US journalist Grant Wahl dies after collapsing at the World Cup in Qatar


Prominent American journalist Grant Wahl has died in Qatar after collapsing while covering the World Cup, sending a flurry of shock and grief throughout the sports world.

He “passed out” in the press area while covering the Argentina-Netherlands game on Friday, a witness told CNN.

The circumstances of his death are unclear. He was 48 years old, according to a statement from his former employer, Sports Illustrated.

“The entire US Soccer family is heartbroken to learn that we have lost Grant Wahl,” US Soccer said in a statement on its official Twitter account.

“Grant made football his life’s work, and we are devastated that he and his brilliant writing will no longer be with us.”

US Soccer praised Wahl’s passion and “belief in the power of the game to advance human rights” and shared its condolences with Wahl’s wife, Celine Gounder, and their loved ones.

Gounder also posted US Soccer’s statement on Twitter.

“I am so grateful for the support of my husband Grant Wahl’s soccer family and so many friends who have reached out tonight. I am completely shocked,” wrote Gounder, a former CNN contributor who served on the Biden-Harris Covid-19 transition advisory council.

Wahl has covered soccer for more than two decades, including 11 World Cups, and is the author of several books on the sport, according to his website.

In an episode of the Futbol with Grant Wahl podcast, published just days before his death on December 6, he had complained of feeling unwell.

“It had gotten pretty bad in terms of tightness in my chest, tightness, pressure. Feeling quite hairy, bad. Wahl told co-host Chris Wittyngham on the episode. He added that he sought help at the medical clinic in the World Cup press center, believing he had bronchitis.

They gave him cough syrup and ibuprofen, and soon after he felt better, he said.

Wahl also said he experienced an “involuntary capitulation of my body and mind” after the game between the United States and the Netherlands on December 3.

“This is not my first rodeo. I’ve done eight of these on the men’s side,” she said at the time. “And so, I’ve gotten sick to some degree every tournament, and it’s just trying to find a way to make you like doing your job.”

In addition, he described the incident in a recent newsletter published on December 5, writing that his body had “broken down” after little sleep, high stress, and a heavy workload. She had a cold for 10 days, which “developed into something more serious,” she wrote, adding that she felt better after receiving antibiotics and catching up on sleep.

US State Department spokesman Ned Price said the department was in “close communication” with Wahl’s family.

Wahl’s death has shocked the soccer and sports journalism community, with many sharing tributes on social media.

The co-editors-in-chief of Sports Illustrated, the publication where Wahl spent most of his career, said in a joint statement that they were “shocked and devastated by the news of Grant’s passing.”

“We were proud to call him a colleague and friend for two decades; No writer in (Sports Illustrated) history has been more passionate about the sport he loved and the stories he wanted to tell,” the statement said.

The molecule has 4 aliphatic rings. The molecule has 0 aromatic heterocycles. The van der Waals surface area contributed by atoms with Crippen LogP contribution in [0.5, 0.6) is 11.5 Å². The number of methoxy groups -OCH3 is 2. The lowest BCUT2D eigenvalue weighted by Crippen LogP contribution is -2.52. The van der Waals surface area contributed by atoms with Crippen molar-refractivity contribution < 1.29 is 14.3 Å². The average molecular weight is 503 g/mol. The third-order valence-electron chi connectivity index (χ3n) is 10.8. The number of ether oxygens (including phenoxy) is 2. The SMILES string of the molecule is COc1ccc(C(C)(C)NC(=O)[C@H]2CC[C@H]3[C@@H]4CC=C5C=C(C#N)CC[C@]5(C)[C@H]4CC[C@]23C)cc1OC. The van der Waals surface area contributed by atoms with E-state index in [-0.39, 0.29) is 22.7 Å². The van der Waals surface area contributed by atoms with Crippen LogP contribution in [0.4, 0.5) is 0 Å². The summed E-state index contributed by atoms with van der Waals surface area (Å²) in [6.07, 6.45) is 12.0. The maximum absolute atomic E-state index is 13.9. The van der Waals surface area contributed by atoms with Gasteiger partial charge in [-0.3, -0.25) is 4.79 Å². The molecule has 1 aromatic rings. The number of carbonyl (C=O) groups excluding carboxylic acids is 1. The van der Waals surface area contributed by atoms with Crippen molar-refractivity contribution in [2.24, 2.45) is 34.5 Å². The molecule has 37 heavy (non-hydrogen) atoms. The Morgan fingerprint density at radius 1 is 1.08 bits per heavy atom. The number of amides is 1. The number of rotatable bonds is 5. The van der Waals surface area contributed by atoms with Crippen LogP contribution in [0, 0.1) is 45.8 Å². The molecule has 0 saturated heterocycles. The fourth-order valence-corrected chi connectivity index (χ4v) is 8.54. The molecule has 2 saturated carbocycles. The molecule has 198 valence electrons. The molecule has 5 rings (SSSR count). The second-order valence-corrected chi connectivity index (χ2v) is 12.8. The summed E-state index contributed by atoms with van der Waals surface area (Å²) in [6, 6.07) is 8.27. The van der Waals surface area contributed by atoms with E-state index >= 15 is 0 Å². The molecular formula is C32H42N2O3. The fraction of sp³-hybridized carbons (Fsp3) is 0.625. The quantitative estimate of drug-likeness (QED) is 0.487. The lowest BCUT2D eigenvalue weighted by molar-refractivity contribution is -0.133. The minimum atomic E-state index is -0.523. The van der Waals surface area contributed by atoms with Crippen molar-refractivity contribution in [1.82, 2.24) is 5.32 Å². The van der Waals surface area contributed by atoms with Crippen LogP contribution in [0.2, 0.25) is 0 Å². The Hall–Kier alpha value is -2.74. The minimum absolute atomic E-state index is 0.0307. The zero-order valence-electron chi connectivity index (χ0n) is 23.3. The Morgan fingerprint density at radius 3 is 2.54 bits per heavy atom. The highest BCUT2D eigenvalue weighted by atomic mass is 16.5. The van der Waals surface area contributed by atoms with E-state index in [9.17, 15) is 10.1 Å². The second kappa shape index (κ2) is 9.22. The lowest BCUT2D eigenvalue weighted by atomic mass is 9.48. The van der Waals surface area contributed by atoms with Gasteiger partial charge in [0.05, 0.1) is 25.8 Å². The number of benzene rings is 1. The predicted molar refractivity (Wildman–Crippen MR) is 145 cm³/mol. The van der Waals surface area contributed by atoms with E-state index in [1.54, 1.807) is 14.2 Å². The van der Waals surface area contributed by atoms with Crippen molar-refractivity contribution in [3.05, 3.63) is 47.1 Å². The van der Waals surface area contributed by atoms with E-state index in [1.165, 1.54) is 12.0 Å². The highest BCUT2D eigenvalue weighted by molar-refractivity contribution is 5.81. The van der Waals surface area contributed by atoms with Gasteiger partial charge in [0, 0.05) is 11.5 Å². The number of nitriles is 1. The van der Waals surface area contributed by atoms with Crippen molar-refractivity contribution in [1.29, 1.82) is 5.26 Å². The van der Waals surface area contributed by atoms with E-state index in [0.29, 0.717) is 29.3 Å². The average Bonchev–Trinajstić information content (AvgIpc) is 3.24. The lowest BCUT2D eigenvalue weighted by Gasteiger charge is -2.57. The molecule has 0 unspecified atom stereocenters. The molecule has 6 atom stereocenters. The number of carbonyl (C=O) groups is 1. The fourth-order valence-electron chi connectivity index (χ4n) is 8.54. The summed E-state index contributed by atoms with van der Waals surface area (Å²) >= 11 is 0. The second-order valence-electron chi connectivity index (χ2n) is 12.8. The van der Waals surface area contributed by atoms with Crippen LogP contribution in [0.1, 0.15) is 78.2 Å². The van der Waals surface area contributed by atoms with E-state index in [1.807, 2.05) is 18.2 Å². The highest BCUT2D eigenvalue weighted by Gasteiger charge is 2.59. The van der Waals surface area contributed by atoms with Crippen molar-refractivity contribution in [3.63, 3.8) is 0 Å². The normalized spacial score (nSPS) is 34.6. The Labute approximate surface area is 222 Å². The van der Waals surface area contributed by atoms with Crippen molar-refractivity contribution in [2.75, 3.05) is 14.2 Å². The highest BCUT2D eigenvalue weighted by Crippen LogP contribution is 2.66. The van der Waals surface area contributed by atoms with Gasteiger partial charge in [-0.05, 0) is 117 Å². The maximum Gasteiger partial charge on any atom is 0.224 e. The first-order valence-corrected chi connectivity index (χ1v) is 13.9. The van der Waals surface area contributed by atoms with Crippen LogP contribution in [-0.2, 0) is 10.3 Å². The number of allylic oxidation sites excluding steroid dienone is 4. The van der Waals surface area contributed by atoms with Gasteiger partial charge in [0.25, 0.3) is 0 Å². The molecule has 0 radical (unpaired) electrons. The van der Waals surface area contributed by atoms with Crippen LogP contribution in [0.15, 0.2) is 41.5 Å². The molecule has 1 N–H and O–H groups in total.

He added that Wahl had first joined the publication in November 1996. He had volunteered to cover the sport as a junior reporter, before it reached the heights of global popularity it now enjoys, eventually becoming “a one of the most respected soccer authorities in the world.” world,” he said.

The statement says that Wahl also worked with other news outlets, including Fox Sports. After leaving Sports Illustrated in 2020, he began publishing his own podcast and newsletter.

On Friday in Philadelphia, basketball star LeBron James said he was “very fond of Grant.” While Wahl was at Sports Illustrated, he did a cover story on James when James was in high school.

“I’ve always watched him from a distance, even when I came up through the ranks and turned pro, and he went off to a different sport,” James said, speaking at a postgame news conference. “Every time his name came up, I was always reminded of my teenage years and having Grant in our building… It’s a tragic loss.”

Major League Soccer commissioner Don Garber said in a statement that he was “shocked, saddened and heartbroken by the tragic passing of Grant Wahl.” He had been “a kind and loving person,” he said.
The Women’s National Soccer League also tweeted its condolences, saying Wahl’s “commitment to sharing the stories of our beautiful game was unmatched, but more importantly, his integrity, thoughtfulness and kindness were instrumental in the way he lived “.

Other journalists also shared stories of reporting alongside Wahl and meeting him at multiple World Cups over the years.

“Before he became the best at covering football, he played basketball and was very nice to me,” famous broadcaster Dick Vitale wrote.

Wahl had made headlines in November by reporting that he was detained and briefly denied entry to a World Cup match because he was wearing a rainbow T-shirt in support of LGBTQ rights.

He said that security personnel had told him to change his shirt because “it’s not allowed” and had taken his phone. Wahl said he was released 25 minutes after his arrest and received an apology from a FIFA official and a senior member of the stadium’s security team.

Wahl later told CNN that he will “probably” wear the jersey again.

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